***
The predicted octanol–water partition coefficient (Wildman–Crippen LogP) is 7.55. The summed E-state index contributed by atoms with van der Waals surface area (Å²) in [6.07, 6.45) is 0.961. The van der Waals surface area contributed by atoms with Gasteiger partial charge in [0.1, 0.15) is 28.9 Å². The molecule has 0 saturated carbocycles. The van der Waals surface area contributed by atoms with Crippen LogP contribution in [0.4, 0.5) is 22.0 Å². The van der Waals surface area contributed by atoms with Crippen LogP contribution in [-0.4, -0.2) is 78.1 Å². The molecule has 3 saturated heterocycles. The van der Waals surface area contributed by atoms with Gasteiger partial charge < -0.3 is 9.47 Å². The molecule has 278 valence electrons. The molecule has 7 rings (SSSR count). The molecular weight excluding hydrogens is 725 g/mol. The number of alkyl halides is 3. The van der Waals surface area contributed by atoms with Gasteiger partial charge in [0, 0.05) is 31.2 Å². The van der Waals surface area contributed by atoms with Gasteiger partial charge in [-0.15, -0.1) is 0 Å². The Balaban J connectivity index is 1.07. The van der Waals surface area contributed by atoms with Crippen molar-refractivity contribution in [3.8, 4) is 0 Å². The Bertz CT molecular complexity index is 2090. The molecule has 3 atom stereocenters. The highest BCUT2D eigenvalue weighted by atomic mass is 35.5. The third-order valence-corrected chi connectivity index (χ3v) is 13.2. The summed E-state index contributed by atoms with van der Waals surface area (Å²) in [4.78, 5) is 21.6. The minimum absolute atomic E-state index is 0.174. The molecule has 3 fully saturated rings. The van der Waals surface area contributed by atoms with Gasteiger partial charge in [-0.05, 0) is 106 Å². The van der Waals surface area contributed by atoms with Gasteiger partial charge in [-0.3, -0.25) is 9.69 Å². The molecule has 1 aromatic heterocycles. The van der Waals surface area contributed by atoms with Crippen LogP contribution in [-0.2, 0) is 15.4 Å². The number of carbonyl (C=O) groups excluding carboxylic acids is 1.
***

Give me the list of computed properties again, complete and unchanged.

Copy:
The predicted octanol–water partition coefficient (Wildman–Crippen LogP) is 7.55. The summed E-state index contributed by atoms with van der Waals surface area (Å²) in [6.07, 6.45) is 0.961. The van der Waals surface area contributed by atoms with Gasteiger partial charge in [0.1, 0.15) is 28.9 Å². The molecule has 0 saturated carbocycles. The van der Waals surface area contributed by atoms with Crippen LogP contribution in [0.4, 0.5) is 22.0 Å². The van der Waals surface area contributed by atoms with Crippen LogP contribution in [-0.4, -0.2) is 78.1 Å². The molecule has 3 saturated heterocycles. The van der Waals surface area contributed by atoms with Gasteiger partial charge < -0.3 is 9.47 Å². The molecule has 278 valence electrons. The molecule has 7 rings (SSSR count). The molecular weight excluding hydrogens is 725 g/mol. The number of alkyl halides is 3. The van der Waals surface area contributed by atoms with Gasteiger partial charge in [0, 0.05) is 31.2 Å². The van der Waals surface area contributed by atoms with Gasteiger partial charge in [-0.15, -0.1) is 0 Å². The Balaban J connectivity index is 1.07. The van der Waals surface area contributed by atoms with Crippen molar-refractivity contribution in [3.8, 4) is 0 Å². The Bertz CT molecular complexity index is 2090. The molecule has 3 atom stereocenters. The highest BCUT2D eigenvalue weighted by atomic mass is 35.5. The third-order valence-corrected chi connectivity index (χ3v) is 13.2. The summed E-state index contributed by atoms with van der Waals surface area (Å²) in [4.78, 5) is 21.6. The minimum absolute atomic E-state index is 0.174. The molecule has 3 fully saturated rings. The van der Waals surface area contributed by atoms with Gasteiger partial charge in [-0.05, 0) is 106 Å². The van der Waals surface area contributed by atoms with Gasteiger partial charge in [-0.3, -0.25) is 9.69 Å². The molecule has 1 aromatic heterocycles. The van der Waals surface area contributed by atoms with Crippen LogP contribution in [-0.2, 0) is 15.4 Å². The number of carbonyl (C=O) groups excluding carboxylic acids is 1.